All the chatter about Spike Lee’s Da 5 Bloods on Netflix this month reminded me of a book I read over 30 years ago, Wallace Terry’s Bloods: An Oral History of the Vietnam War by Black Veterans. I have an affinity for military history and had read a number of books about America’s 20th century wars but Terry’s book was the first one I encountered that told the complex story of Vietnam from the nuanced perspective of Black veterans. For me, I was a young sailor in the Navy then and Bloods, more than any other book I read, placed my father in a better context, as a black veteran and as a black man. One of my earliest memories was living in an apartment in Lompoc CA. I was about two years old. What I remembered was having my face pressed against the screen, excitedly waiting to catch a glimpse of my father walking from the parking lot to our apartment. The year was 1968 and my father was a sergeant in the US Air Force stationed at Vandenburg AFB. My father was a medic and I remembered his crisp uniforms and his cool sunglasses. My father was a 24-year-old, young married father from Gary IN.
When I was 12, my father gave me his old dog tags and told me the story about how he joined the Air Force. He had graduated from high school in June and, like many other young men in Gary, worked at US Steel ready to live the life his father had also lived. In September, my father was sent a draft notice which was not so much a surprise as it was an awakening for him. As he told me, he knew he did not want to be in the Army or the Marine Corps since he knew that joining either of those branches would, more likely than not, lead to a tour in Vietnam. So, he took his draft notice to the Air Force recruiter not long afterwards; the recruiter told him he could get him processed within three days. That was September 29th, 1964.
My father was proud of his service in the Air Force and, until he died, always reflected that he should have stayed in and retired. Instead, he served his enlistment and returned to Gary in late 1968 to tragedy, trauma, and to an emptiness that would frustrate him the rest of his life. Many of the men in his high school class and the class after him had died in Vietnam. Dad attempted to join the Gary Fire Department to become one of their first paramedics but faced obstacles from the predominantly white staff. Although Gary had elected its first black mayor in 1967, racial animus was such that by 1971, white flight had begun and manifested in the annexation of the town of Merrillville – located south of Gary. My father came home to a community that barely wanted him and a working-class life rapidly changing before his eyes. His job working for the Budd Company, which stamped car parts for Ford, disappeared forever in 1979.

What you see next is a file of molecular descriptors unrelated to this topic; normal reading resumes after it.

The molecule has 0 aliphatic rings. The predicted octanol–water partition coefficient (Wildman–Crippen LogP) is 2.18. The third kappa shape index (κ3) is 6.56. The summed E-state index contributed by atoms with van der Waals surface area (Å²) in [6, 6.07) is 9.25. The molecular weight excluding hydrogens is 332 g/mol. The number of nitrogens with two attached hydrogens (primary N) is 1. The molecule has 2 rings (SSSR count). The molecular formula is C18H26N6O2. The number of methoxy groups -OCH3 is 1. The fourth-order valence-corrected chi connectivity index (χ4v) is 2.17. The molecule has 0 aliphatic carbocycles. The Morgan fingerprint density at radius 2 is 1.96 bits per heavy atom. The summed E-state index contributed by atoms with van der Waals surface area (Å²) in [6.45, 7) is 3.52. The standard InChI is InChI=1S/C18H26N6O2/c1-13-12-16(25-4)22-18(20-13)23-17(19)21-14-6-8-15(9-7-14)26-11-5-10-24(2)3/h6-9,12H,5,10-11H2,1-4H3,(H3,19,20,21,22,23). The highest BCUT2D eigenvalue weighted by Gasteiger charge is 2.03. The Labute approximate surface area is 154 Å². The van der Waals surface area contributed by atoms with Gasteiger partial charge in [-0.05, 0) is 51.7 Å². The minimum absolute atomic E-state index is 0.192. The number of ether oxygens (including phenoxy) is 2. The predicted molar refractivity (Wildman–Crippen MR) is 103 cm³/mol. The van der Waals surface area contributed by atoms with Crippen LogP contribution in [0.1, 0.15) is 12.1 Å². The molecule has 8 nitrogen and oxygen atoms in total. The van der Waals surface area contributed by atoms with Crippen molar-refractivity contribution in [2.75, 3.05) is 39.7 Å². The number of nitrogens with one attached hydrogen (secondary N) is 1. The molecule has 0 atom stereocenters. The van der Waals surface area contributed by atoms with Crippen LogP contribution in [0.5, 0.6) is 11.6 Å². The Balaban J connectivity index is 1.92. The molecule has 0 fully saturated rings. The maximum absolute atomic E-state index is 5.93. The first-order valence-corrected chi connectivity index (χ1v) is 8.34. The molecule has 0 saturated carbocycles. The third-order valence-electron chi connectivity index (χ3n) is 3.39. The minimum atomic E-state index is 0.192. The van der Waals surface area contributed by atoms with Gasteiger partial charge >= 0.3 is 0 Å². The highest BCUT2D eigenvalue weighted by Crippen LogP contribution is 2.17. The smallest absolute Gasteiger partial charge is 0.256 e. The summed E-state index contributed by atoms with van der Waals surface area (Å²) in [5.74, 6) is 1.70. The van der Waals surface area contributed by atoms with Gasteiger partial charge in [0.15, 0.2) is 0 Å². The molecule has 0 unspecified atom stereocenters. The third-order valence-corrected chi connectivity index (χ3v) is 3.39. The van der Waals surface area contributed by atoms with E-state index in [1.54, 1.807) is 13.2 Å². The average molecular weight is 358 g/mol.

Dad died at 50 years old. As his oldest son, I looked up to him and wanted so much to emulate him; it is why I wanted to join the military. However, even before I knew how to articulate it, I knew my father also suffered pain and trauma from duality. Like other black veterans, he was proud to be a veteran AND he was proud to be black but the home he returned to in 1968 was complex and unfulfilling for him. Not that the complexity was not there when he left but so much about serving this country is aspirational – many black veterans served with a thought that they were going to make things better at home. My father was one of the believers. After watching the trajectory of his life and reflecting on my own path, I believe a bellwether of America’s democracy in 21st century remains to be this society’s willingness to confront the juxtaposition of the black experience with racialized spaces such as the military – especially through the lens of patriotism. This is the reason that Terry’s Bloods resonated for me and it is also why I will spend the rest of my life discussing the intersectional nature of being a black veteran. More personally, though, all of this keeps me feeling like that kid that had his face pressed against the screen waiting for dad; it keeps me connected to his memory and to my own pride for his service.